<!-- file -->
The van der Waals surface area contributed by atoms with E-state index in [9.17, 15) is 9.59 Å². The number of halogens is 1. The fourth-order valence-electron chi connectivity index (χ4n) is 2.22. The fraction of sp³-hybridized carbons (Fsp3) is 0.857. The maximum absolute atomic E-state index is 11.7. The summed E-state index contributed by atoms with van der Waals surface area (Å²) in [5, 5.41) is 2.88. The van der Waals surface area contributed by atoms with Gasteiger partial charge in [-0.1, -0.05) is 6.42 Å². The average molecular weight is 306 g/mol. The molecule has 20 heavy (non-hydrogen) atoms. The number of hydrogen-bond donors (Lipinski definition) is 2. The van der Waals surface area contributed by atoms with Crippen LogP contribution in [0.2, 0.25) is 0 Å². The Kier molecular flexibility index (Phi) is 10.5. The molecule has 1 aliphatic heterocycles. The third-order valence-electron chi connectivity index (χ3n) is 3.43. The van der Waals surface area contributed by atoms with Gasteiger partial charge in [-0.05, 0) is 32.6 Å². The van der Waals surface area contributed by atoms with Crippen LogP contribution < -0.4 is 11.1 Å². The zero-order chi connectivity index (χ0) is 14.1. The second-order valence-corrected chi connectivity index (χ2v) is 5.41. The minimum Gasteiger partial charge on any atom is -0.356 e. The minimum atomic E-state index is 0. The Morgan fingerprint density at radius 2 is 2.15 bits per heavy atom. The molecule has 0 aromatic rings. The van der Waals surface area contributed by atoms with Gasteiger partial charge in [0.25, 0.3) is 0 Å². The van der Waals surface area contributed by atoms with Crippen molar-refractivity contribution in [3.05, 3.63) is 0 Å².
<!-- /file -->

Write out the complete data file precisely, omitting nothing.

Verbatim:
The van der Waals surface area contributed by atoms with E-state index in [9.17, 15) is 9.59 Å². The number of halogens is 1. The fourth-order valence-electron chi connectivity index (χ4n) is 2.22. The fraction of sp³-hybridized carbons (Fsp3) is 0.857. The maximum absolute atomic E-state index is 11.7. The summed E-state index contributed by atoms with van der Waals surface area (Å²) in [5, 5.41) is 2.88. The van der Waals surface area contributed by atoms with Gasteiger partial charge in [-0.1, -0.05) is 6.42 Å². The average molecular weight is 306 g/mol. The molecule has 20 heavy (non-hydrogen) atoms. The number of hydrogen-bond donors (Lipinski definition) is 2. The van der Waals surface area contributed by atoms with Crippen LogP contribution in [0.2, 0.25) is 0 Å². The Kier molecular flexibility index (Phi) is 10.5. The molecule has 1 aliphatic heterocycles. The third-order valence-electron chi connectivity index (χ3n) is 3.43. The van der Waals surface area contributed by atoms with Gasteiger partial charge in [-0.05, 0) is 32.6 Å². The van der Waals surface area contributed by atoms with Crippen LogP contribution < -0.4 is 11.1 Å². The zero-order chi connectivity index (χ0) is 14.1. The second-order valence-corrected chi connectivity index (χ2v) is 5.41. The minimum Gasteiger partial charge on any atom is -0.356 e. The minimum atomic E-state index is 0. The Morgan fingerprint density at radius 2 is 2.15 bits per heavy atom. The molecule has 0 aromatic rings. The van der Waals surface area contributed by atoms with Gasteiger partial charge in [0.25, 0.3) is 0 Å². The van der Waals surface area contributed by atoms with Crippen molar-refractivity contribution in [3.05, 3.63) is 0 Å².